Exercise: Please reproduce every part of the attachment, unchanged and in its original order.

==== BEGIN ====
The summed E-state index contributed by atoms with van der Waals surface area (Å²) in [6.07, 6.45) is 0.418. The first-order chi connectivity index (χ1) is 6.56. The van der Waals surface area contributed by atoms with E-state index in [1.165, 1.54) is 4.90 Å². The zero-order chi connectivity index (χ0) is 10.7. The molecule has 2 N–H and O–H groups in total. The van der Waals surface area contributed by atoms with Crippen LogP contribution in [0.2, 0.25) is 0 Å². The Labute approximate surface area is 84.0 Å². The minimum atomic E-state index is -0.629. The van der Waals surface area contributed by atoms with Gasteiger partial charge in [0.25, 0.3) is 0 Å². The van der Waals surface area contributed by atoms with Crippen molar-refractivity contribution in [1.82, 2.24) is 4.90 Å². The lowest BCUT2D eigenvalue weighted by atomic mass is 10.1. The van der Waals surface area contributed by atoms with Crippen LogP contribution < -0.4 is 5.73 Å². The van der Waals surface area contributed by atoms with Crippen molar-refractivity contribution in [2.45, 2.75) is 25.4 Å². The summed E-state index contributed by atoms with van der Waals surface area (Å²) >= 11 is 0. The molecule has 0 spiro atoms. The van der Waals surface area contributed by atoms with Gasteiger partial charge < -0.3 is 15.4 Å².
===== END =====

The summed E-state index contributed by atoms with van der Waals surface area (Å²) in [6.07, 6.45) is 0.418. The first-order chi connectivity index (χ1) is 6.56. The van der Waals surface area contributed by atoms with E-state index in [1.165, 1.54) is 4.90 Å². The zero-order chi connectivity index (χ0) is 10.7. The molecule has 2 N–H and O–H groups in total. The van der Waals surface area contributed by atoms with Crippen LogP contribution in [0.2, 0.25) is 0 Å². The Labute approximate surface area is 84.0 Å². The minimum atomic E-state index is -0.629. The van der Waals surface area contributed by atoms with Gasteiger partial charge in [0.25, 0.3) is 0 Å². The van der Waals surface area contributed by atoms with Crippen molar-refractivity contribution in [1.82, 2.24) is 4.90 Å². The lowest BCUT2D eigenvalue weighted by atomic mass is 10.1. The van der Waals surface area contributed by atoms with Crippen LogP contribution < -0.4 is 5.73 Å². The van der Waals surface area contributed by atoms with Crippen molar-refractivity contribution in [2.45, 2.75) is 25.4 Å². The summed E-state index contributed by atoms with van der Waals surface area (Å²) >= 11 is 0. The molecule has 0 spiro atoms. The van der Waals surface area contributed by atoms with Gasteiger partial charge < -0.3 is 15.4 Å².